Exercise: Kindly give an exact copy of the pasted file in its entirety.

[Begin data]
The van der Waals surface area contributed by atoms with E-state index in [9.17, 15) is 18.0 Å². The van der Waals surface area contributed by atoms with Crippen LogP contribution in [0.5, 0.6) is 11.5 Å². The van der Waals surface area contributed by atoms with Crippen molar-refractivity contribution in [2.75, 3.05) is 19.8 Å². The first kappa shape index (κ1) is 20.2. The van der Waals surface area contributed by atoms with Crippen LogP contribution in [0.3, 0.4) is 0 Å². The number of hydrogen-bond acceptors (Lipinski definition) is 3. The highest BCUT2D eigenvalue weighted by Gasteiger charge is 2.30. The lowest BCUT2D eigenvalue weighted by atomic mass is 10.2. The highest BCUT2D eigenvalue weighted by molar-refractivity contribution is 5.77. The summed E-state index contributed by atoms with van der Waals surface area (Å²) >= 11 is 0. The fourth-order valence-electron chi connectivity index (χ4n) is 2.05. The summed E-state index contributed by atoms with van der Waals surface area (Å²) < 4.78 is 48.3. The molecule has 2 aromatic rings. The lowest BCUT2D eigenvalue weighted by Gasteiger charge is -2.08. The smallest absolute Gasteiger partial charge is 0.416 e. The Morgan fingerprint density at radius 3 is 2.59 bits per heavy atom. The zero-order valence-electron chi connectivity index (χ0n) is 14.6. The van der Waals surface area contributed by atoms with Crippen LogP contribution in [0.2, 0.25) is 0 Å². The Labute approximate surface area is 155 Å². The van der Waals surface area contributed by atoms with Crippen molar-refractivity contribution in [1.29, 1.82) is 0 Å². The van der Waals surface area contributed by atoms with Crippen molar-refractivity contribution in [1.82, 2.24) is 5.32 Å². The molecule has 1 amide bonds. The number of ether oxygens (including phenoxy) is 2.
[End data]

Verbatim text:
The van der Waals surface area contributed by atoms with E-state index in [9.17, 15) is 18.0 Å². The van der Waals surface area contributed by atoms with Crippen LogP contribution in [0.5, 0.6) is 11.5 Å². The van der Waals surface area contributed by atoms with Crippen molar-refractivity contribution in [2.75, 3.05) is 19.8 Å². The first kappa shape index (κ1) is 20.2. The van der Waals surface area contributed by atoms with Crippen LogP contribution in [0.3, 0.4) is 0 Å². The number of hydrogen-bond acceptors (Lipinski definition) is 3. The highest BCUT2D eigenvalue weighted by Gasteiger charge is 2.30. The lowest BCUT2D eigenvalue weighted by atomic mass is 10.2. The highest BCUT2D eigenvalue weighted by molar-refractivity contribution is 5.77. The summed E-state index contributed by atoms with van der Waals surface area (Å²) >= 11 is 0. The fourth-order valence-electron chi connectivity index (χ4n) is 2.05. The summed E-state index contributed by atoms with van der Waals surface area (Å²) < 4.78 is 48.3. The molecule has 2 aromatic rings. The lowest BCUT2D eigenvalue weighted by Gasteiger charge is -2.08. The smallest absolute Gasteiger partial charge is 0.416 e. The Morgan fingerprint density at radius 3 is 2.59 bits per heavy atom. The zero-order valence-electron chi connectivity index (χ0n) is 14.6. The van der Waals surface area contributed by atoms with Crippen LogP contribution in [0.2, 0.25) is 0 Å². The Labute approximate surface area is 155 Å². The van der Waals surface area contributed by atoms with Crippen molar-refractivity contribution in [1.29, 1.82) is 0 Å². The van der Waals surface area contributed by atoms with Crippen molar-refractivity contribution in [1.82, 2.24) is 5.32 Å². The molecule has 1 amide bonds. The number of ether oxygens (including phenoxy) is 2.